An Electrifying Men's 1,500m, Hocker outsprints Centrowitz at the line! By Sean MacPherson SOJC Track Bureau for RunBlogRun

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Centrowitz-Gregorek-Hocker-SF1-OlyTrials21w.jpgMatthew Centrowitz, Cole Hocker, 1,500m semifinals, photo by Kevin Morris / Kevmofoto

The men's 1,500m was the second to last event on the 2021 U.S. Olympic Trials Schedule. The truth was, the five events that were held after the meet was suspended on Sunday, June 27, 2021, made one of the finest hours ever in an Olympic Trials.

The men's 1,500m lived up to the hype!

This piece was written by Sean MacPherson of the SOJC Track Bureau for RunBlogRun. SOJC is managed by Lori Shontz, professor at the University of Oregon.

Lori Shontz and Larry Eder edit all pieces by SOJC.

By Sean MacPherson

SOJC Track Bureau for RunBlogRun

In an electrifying final Olympic Trials session at Hayward Field, the men's 1,500 meters, highlighted by the former and current Oregon Duck stars, felt like the main event. Oregon phenom Cole Hocker used one of the best kicks you will ever see over the last 150 meters to edge reigning Olympic champion Matthew Centrowitz at the line.

Hocker, who won the NCAA title in this event 16 days ago, won this race in a personal best time of 3:35.28. Centrowitz was right behind him in 3:35.34.

TRIALS_DAY8_CORTNEYW-05840.jpgCole Hocker, 1,500m champion, photo by Cortney White

"Last year, I wasn't at this level. I was nowhere near this level," said Hocker. "I wouldn't say surprised, but I might've been shocked if last year you would've told me that I won the 1,500 meters at Trials."

Notre Dame's Yared Nuguse, the collegiate record holder, edged Craig Engels for third in 3:36.19.

Centrowitz took over the lead with 500 meters to go while Hocker was precariously boxed in. Throughout the race, Hocker's moves to push towards the front were blocked as he couldn't get around other athletes. Approaching the final turn, Hocker did not appear to be in a winning position.

Hocker said the final turn was "a little dicey, to be honest. I saw Yared coming up. I knew he was one of the best kickers in the race ... I knew I had to get out in front of him and not get boxed in."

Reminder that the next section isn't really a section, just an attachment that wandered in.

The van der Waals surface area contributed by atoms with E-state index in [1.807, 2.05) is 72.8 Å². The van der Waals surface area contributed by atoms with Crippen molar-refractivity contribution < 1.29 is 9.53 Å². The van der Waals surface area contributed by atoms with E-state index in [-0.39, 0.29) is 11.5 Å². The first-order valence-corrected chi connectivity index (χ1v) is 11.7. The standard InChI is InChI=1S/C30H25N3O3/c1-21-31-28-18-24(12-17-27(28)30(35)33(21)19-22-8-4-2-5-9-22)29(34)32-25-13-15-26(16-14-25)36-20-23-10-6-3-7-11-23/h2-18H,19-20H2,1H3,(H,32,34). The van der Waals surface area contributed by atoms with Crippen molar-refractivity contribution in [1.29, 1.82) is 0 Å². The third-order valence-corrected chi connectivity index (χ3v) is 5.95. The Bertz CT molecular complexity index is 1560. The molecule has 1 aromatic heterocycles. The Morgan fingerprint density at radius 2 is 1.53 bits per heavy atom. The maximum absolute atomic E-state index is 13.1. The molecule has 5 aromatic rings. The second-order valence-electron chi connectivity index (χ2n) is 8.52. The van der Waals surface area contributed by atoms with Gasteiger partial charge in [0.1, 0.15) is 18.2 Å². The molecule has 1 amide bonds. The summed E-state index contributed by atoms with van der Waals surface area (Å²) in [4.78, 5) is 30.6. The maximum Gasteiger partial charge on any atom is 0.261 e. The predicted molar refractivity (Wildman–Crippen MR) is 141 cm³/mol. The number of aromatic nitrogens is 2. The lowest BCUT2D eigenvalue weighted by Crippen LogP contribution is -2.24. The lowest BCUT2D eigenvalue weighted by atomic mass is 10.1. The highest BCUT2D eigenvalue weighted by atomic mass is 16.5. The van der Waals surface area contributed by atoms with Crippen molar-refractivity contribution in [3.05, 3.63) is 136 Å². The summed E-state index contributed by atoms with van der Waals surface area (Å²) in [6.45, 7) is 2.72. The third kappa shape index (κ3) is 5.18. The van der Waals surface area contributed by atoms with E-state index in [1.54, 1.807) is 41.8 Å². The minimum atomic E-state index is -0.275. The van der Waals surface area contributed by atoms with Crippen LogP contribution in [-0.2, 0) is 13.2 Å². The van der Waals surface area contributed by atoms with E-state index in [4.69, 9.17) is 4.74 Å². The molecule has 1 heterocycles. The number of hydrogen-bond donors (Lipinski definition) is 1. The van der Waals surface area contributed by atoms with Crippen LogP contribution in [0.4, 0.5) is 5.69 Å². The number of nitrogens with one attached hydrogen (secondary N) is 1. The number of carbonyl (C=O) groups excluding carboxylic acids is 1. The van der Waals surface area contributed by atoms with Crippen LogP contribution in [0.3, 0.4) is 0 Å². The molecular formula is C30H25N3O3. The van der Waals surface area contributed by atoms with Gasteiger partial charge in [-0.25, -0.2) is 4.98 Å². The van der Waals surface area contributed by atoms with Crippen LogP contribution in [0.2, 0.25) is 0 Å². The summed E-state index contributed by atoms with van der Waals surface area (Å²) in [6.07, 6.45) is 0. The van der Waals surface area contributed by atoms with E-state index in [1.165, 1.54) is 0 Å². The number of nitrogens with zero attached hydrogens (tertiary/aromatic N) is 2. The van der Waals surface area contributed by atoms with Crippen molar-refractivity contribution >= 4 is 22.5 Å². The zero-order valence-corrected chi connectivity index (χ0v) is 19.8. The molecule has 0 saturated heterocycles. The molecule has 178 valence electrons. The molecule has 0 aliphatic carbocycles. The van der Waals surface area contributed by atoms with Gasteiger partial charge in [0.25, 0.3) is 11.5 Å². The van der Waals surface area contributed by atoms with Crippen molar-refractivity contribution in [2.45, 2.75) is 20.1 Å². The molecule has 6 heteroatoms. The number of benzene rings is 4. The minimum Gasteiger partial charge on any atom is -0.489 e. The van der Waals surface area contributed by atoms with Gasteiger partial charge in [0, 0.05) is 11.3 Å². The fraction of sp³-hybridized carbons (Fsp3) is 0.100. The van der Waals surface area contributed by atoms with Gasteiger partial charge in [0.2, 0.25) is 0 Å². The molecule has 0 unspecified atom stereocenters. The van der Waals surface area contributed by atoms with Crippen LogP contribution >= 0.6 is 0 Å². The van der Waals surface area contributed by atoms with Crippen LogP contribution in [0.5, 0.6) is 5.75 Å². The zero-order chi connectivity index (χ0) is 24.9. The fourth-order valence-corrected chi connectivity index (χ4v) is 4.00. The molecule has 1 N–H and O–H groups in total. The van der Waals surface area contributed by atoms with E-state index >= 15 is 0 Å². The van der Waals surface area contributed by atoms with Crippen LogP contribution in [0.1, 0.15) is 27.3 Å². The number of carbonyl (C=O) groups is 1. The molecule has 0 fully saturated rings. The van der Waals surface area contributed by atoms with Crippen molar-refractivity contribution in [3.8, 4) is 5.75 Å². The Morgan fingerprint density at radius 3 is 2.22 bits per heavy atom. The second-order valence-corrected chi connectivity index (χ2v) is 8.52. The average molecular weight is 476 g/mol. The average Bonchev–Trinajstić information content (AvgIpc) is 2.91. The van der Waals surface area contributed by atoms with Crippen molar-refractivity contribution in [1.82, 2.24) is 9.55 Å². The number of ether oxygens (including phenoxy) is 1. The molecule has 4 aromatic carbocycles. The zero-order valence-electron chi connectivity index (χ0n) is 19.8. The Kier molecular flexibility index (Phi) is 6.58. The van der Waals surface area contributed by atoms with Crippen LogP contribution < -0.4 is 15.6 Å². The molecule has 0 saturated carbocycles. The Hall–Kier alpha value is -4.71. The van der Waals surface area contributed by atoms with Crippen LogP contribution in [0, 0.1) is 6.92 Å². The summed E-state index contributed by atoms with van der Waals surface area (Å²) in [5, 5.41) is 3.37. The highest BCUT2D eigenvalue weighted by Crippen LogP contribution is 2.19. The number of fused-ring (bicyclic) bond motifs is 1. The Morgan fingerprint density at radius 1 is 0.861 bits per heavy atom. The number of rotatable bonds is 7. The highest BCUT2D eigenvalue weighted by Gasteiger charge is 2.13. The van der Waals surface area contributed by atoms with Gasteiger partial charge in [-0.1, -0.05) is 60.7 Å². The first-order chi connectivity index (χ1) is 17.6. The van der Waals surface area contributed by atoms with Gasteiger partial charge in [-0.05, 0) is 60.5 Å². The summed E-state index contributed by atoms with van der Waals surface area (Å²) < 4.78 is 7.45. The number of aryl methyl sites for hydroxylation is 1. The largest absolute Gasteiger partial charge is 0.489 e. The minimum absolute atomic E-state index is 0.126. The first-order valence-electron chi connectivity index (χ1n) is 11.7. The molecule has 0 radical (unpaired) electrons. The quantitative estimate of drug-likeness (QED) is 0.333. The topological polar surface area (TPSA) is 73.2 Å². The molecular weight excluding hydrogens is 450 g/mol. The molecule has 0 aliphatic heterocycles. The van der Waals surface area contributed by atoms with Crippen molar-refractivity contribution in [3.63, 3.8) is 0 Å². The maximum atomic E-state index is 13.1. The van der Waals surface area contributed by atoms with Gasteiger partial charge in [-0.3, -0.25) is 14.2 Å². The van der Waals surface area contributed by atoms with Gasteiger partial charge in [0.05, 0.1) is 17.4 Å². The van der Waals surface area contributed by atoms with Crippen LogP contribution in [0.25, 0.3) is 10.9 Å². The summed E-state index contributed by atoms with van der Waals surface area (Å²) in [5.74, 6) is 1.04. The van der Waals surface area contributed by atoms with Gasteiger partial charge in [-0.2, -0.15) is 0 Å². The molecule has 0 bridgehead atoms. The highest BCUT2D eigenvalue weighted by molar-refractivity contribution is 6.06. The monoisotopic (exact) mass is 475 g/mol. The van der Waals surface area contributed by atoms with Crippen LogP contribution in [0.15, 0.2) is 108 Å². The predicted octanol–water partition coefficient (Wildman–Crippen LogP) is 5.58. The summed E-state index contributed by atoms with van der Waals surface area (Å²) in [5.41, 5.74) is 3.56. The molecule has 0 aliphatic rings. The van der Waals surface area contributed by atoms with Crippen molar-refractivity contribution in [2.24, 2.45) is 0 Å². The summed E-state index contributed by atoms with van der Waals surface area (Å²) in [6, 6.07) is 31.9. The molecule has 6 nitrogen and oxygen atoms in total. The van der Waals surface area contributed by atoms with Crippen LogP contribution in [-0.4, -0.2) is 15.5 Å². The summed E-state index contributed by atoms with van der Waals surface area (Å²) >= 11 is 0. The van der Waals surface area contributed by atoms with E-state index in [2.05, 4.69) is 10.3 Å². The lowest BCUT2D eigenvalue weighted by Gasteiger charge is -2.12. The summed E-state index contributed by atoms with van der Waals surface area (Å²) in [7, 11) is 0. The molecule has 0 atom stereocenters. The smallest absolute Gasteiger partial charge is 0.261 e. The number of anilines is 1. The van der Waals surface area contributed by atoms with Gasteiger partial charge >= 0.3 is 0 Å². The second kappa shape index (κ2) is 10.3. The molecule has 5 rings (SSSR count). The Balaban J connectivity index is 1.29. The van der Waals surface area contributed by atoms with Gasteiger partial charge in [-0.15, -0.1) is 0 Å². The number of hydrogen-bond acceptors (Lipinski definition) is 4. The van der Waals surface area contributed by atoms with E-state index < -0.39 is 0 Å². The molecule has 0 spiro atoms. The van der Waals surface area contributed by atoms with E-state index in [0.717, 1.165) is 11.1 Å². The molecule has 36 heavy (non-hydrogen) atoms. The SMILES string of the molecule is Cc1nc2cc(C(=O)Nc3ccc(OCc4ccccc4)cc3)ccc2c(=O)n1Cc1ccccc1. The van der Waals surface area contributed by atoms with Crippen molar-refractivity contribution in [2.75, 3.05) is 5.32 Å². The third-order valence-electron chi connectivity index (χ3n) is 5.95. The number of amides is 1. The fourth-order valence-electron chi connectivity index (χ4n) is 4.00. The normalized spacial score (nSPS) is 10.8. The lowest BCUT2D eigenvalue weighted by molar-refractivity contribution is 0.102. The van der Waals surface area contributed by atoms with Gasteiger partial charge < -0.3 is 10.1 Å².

With 150 meters to go, the 20-year-old Hocker chased down Centrowitz, who had a sizable lead going into the home stretch, and beat the 31-year-old veteran to the line.

"I saw an opening. I went for that gap," said Hocker. "Then there was just one man in front of me, and I did my best to hunt him down."

Centrowitz said the race went the way he wanted it to go, but he might've made his final push a little early.

"Instead of trying to save something a little extra for the last 50, I just tried to punch it," he said. "And sure enough, Cole had another gear that I didn't have."

As Hocker crossed the finish line, he made a shush gesture. This was possibly the sequel to what occurred in the semifinals on Friday, where Centrowitz appeared to say something to Hocker on the homestretch and the two shared a smile. Centrowitz downplayed the comment he made on Friday, saying he couldn't remember what was said, but it wasn't trash talk.

TRIALS_DAY8_CORTNEYW-05929.jpgMatthew Centrowitz, Defending champion, Rio Olympics 1,500m, second in OT, photo by Cortney White

"We're having fun -- there's no bad blood between me and Cole," Centrowitz said. "I respect the crap out of him."

Despite the victory, Hocker has not run the Olympic standard of 3:35.00. He will likely make the U.S. team based on his world ranking, which will be finalized on Tuesday. If Hocker were to not qualify, Engels, who has the standard, would replace him.

(Editor's note: Cole Hocker, has qualified for the Olympics, despite the confusing new World Rankings system).

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